Not a stitch of makeup and just in from a walk - I’m couldn’t wait to hop on to share this with you today. Watch to learn a simple way to start addressing that nasty little belief: I’m not good enough. If it resonates I encourage you to check out my eight week, online program, Sanctuary, now enrolling.
Watch the video to see why this was a pivotal moment of transformation and how it might relate to your life, especially if you have one of these beliefs: 1. The anxiety and uncertainty you carry is going to weigh you down forever; 2. Self-care is not important for me.
These are the exact type of self-limiting beliefs we work to reframe in Sanctuary. I invite you to check out the program to see if you are a good fit - we start in Oct. Click here to learn about Sanctuary.
This is an enormous weight you are carrying. The expectation alone is crushing, not to mention the energy it takes to get through the days. This is honorable work and your generous efforts are nourishing those that are closest to you. This is true even if no one notices or says thank you. Especially in those moments where you feel all alone while the rest of the world lives their lives on their own terms.
This is a season of life where it is hard to find time for yourself. Your mind is filled with caregiving to do's; it feels like you couldn't possibly put your needs above theirs because their needs are so great. There are never enough hours in the day.
Remember to breathe. If you have time for nothing else, take 10 seconds to close your eyes and breathe deeply. Light a candle as you get ready for bed as a reminder to do this, to help ease the anxiety a bit.
Remember to rest. When your energy is drained, you have less to give. You cannot serve from an empty cup. Rest is one of the most basic needs to address as we start to figure out how to take good care of ourselves.
Remember the things that bring you joy. Bring them into your days. These can be tiny things - they don't need to cost much (or anything). Play music you love while you are running from one task to another. Use the fancy tea cup and saucer each day. Go outside and notice your surroundings.
Perhaps above all, have compassion for yourself. You are still a beautiful soul underneath the weight of all that you are carrying. You are still yourself. Find a harbor in your mind that you can rest in each day. Allow yourself to set aside your burden and rest for a moment in your harbor.
Remember - your story is your strength,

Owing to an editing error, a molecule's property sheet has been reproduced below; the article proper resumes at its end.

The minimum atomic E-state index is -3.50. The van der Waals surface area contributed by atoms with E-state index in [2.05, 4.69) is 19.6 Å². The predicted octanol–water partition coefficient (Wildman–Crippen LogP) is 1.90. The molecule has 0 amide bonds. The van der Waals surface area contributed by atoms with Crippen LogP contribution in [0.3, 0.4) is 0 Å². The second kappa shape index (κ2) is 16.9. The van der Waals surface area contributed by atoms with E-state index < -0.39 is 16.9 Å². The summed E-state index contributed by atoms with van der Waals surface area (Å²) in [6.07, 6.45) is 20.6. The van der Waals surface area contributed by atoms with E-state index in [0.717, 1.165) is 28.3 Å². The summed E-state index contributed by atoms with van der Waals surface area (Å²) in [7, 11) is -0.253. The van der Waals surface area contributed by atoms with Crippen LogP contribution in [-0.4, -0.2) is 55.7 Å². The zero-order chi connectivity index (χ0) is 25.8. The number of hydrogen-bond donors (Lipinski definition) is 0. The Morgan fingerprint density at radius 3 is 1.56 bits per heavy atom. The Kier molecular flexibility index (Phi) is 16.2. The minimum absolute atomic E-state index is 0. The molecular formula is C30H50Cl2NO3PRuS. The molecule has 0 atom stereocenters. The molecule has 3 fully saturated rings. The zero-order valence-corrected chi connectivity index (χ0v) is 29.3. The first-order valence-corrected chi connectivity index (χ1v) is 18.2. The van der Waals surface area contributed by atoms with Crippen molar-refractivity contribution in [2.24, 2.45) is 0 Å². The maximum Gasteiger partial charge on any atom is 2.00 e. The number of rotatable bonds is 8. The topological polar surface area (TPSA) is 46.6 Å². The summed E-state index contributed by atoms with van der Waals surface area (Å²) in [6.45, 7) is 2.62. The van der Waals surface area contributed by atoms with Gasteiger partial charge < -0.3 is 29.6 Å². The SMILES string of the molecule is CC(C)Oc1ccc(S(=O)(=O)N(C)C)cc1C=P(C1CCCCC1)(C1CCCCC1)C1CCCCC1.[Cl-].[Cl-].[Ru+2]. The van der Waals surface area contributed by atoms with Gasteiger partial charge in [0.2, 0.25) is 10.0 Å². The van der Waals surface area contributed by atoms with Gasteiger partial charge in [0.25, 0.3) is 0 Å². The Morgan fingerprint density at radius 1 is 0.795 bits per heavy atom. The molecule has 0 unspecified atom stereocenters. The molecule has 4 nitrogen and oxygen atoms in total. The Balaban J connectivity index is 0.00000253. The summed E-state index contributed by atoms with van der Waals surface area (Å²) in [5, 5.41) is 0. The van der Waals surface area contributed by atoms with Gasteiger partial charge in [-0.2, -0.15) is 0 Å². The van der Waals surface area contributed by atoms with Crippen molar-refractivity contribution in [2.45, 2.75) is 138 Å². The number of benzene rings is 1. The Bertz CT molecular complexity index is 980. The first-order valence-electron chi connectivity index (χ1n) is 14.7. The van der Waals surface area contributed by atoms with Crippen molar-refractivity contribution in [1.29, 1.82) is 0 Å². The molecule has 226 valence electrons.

Certain aspects of the day I was told that the heart of the 18 week old baby I was carrying was not developing correctly are seared into my brain. I don't recall too many of the words that were spoken or what I was wearing, but I remember how it felt to be left alone with my husband in the ultrasound room for an eternity. I remember the feeling of it gradually dawning on me that being left alone for that long meant something was wrong. I can still feel that slow realization; I knew from my prenatal training in graduate school that this was what happened, but it still took several minutes before my mind hatched the thought: "Something is wrong."
My memories of the next two years following that day are similar. I have trouble recalling names and faces, but the feelings that I felt in my stomach, the rising anxiety in my chest, those sensations can still bubble up when I think about going under general anesthesia when I was 23 weeks along for the in utero procedure to open Griffin's aortic valve, or when I picture the cardiac intensive care unit at Boston Children's Hospital.
For many years, I would experience things in my everyday life that set off these feelings in my body. Like, if I saw a family with three healthy teenagers at a restaurant, I would get upset that maybe my little guy wouldn't make it to that age. Or if I drove past a little league baseball game I would be triggered by the uncertainty of whether Griffin would ever be able to participate in sports like a typical kid. Life was a minefield; I could be triggered by almost anything and it would get my heart racing, the tears flowing, anxiety flaring.
This is what trauma looks like. Trauma is the way we recover from a stressful event or loss. It has to do more with how we respond to an experience rather than the experience itself. So, in the immediate time following the event we may have trouble sleeping, eating, going about our daily lives, but typically we figure out ways to cope and recover. If can't get there - if the experience overwhelms our ability to cope - this is traumatic stress. We worry about it because it could lead to post traumatic stress disorder (PTSD) or other mental health problems.
I think many of us go through our lives, experiencing trauma and not recognizing it as such. We think that maybe the experience wasn't "bad enough" to qualify as trauma. We believe that trauma has to include death or sexual assault. But it's all subjective, meaning that the event itself doesn't have much to do with it and it's all about how you responded.